And what is it that Jesus is to bring? Baruch and Luke both speak of peace, of harmony. The Hebrew word “shalom” which is used here, means peace, yes—but so much more. It means a working together, a partnership, a mutual support network, lifting each other up, without jealousy or spite. It means having a secure foundation of trust in others, based on a knowledge of God’s love and care for each one of us, so that we know there is plenty for everyone, and we share that plenty—whether it is finances, time, service, love—with those who need what we have to give.

Now, that sounds a lot like an intimate relationship—that partnership of mutual care and support and trust and caring. Think about your relationships—with partners, family members, friends, co-workers. The best were and are the ones with that basis of trust and care and mutuality. They weren’t concerned about who spent more on Christmas gifts for the other—but whether the gift was needed and wanted and meaningful. They weren’t worried about who got to choose where to go to dinner most of the time—but whether the meal was good. They weren’t worried about who did more house work—but that each person did what they were best at.

However, we all also know that relationships take a lot of work—conversation, trust, sometimes some pain, trying this and that to see what works. It’s a balancing act, right? So if it is this difficult and tricky one-on-one, with people we know and love—our parents, siblings, partners, best friends—it’s no wonder that groups of people often can’t get along!

But just because something is difficult doesn’t mean it can’t or shouldn’t be done. And this is our work of preparing. This is what Charles Dickens, that ultimate Christmas story writer, emphasised in his stories like The Christmas Carol and The Chimes—we don’t live for only ourselves, but for others, in mutual support and caring. When we care for others, when we offer them what we have—whatever it might be, however small it might seem—we are clearing the path, the way, for Jesus’ coming among us.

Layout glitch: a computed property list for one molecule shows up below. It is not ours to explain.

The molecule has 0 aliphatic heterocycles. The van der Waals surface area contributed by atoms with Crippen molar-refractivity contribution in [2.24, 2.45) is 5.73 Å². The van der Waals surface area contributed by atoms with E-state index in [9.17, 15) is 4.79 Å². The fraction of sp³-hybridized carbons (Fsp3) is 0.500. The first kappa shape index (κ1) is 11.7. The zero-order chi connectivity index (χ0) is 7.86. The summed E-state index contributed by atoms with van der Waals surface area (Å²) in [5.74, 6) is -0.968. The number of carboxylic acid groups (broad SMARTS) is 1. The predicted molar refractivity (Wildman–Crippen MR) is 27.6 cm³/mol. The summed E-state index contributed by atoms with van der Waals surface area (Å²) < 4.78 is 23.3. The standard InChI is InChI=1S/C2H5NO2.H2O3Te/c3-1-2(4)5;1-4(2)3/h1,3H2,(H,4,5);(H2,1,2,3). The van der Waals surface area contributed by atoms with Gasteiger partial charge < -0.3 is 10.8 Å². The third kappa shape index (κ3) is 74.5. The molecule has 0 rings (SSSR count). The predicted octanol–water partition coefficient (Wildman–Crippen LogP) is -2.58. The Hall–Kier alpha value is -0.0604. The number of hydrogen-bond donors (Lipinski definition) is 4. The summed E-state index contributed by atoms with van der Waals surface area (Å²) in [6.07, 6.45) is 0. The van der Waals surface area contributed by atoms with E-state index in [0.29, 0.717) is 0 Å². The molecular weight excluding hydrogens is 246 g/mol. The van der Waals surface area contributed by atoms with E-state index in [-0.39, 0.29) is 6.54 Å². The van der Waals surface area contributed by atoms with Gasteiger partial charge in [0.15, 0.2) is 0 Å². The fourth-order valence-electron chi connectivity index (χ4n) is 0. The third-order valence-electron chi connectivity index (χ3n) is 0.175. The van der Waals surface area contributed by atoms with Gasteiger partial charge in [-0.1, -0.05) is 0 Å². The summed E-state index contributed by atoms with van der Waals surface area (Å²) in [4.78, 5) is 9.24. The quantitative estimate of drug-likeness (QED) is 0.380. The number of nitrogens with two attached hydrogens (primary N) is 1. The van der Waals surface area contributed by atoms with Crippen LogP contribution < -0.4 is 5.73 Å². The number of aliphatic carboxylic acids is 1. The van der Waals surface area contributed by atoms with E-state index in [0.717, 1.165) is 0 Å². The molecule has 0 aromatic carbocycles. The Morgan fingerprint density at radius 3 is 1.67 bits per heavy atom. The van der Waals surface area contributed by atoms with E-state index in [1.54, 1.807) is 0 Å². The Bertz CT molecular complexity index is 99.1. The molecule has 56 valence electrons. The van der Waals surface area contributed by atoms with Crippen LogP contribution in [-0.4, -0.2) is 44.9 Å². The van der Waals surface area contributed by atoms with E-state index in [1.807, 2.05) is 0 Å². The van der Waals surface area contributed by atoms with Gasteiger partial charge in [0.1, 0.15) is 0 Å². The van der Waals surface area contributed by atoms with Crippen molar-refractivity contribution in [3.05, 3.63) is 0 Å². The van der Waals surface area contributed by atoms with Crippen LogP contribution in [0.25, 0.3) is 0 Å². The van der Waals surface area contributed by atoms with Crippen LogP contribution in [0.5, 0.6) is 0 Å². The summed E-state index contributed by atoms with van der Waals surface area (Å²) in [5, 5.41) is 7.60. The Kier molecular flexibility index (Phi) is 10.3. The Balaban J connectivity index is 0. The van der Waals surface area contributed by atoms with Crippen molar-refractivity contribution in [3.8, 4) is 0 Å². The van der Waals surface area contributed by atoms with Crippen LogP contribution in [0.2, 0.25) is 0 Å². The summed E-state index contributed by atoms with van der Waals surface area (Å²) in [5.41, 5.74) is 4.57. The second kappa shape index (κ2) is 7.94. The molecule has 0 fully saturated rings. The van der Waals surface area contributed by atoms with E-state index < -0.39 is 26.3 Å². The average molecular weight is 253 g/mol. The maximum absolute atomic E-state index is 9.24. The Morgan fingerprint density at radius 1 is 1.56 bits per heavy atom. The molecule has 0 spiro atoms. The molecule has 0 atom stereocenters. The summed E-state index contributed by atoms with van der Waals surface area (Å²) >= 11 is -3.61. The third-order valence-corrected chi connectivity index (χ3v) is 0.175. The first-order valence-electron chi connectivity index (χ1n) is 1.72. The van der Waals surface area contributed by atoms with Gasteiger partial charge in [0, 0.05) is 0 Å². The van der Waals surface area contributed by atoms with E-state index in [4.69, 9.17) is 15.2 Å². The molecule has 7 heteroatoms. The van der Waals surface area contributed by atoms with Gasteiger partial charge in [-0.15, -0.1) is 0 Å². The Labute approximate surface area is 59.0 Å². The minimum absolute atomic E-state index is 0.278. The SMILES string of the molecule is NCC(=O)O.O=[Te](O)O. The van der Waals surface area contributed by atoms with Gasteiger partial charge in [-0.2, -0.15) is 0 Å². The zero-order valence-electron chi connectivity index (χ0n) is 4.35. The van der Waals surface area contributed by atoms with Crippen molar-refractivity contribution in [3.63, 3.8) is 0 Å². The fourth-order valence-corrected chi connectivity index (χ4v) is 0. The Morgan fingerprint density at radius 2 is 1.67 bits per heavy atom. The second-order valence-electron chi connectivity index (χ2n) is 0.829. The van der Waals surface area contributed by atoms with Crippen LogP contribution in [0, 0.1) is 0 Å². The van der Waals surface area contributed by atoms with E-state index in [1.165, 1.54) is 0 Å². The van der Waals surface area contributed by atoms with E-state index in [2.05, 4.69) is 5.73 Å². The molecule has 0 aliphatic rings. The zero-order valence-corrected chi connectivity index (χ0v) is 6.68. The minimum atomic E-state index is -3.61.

As we decorate our homes, as we cook and clean and bake and shop for gifts, let’s remember what we are really preparing for—the arrival of the most special guest of all—Jesus Christ, child of God.

In all God’s many names, amen.

Monday, December 3, 2012

"Waiting" December 2, 2012 (Advent 1C), Rev. Martha Daniels

Jeremiah 33:14-16
The days are surely coming, says the Holy One, when I will fulfill the promise I made to the house of Israel and the house of Judah. In those days and at that time I will cause a righteous Branch to spring up for David; who shall execute justice and righteousness in the land. In those days Judah will be saved and Jerusalem will live in safety. And this is the name by which it will be called: “God is our righteousness.”

Luke 21:25-36
“There will be signs in the sun, the moon, and the stars, and on the earth distress among nations confused by the roaring of the sea and the waves. People will faint from fear and foreboding of what is coming upon the world, for the powers of the heavens will be shaken. Then they will see ‘the Human One coming in a cloud’ with power and great glory. Now when these things begin to take place, stand up and raise your heads, because your redemption is drawing near.”
Then Jesus told them a parable: “Look at the fig tree and all the trees; as soon as they sprout leaves you can see for yourselves and know that summer is already near. So also, when you see these things taking place, you know that the realm of God is near. Truly I tell you, this generation will not pass away until all things have taken place. Heaven and earth will pass away, but my words will not pass away.
“Be on guard so that your hearts are not weighed down with dissipation and drunkenness and the worries of this life, and that day catch you unexpectedly, like a trap. For it will come upon all who live on the face of the whole earth. Be alert at all times, praying that you may have the strength to escape all these things that will take place, and to stand before the Human One.”

Will you pray with me? Holy One, you make all things new. You bring about glad surprises and fulfill joyful hopes. Give us grace to recognise the signs of your presence among us, today, at Christmas, and always. In all your names, amen.

One of the most common complaints about Christmas that I hear is that the shopping season starts too early! It is out of hand, I think, when the stores have Halloween decorations and Christmas stockings up at the same time! When I go into DollaRama and see the stockings, even though my thoughts are more on pumpkins and candy corn, I know that Christmas is right around the corner. Those stockings (and candy, and trees and wrapping paper and ribbons and cards and…) are a sign of the coming of Christmas, as surely as the leaves on the fig tree are a sign of the coming of God’s realm.

There’s a difference, however. We know exactly when Christmas will come. Christmas Eve is December 24 and Christmas Day is the 25th. Some people celebrate more on the 24th and some on the 25th, but those are the two days when we can count on it being Christmas.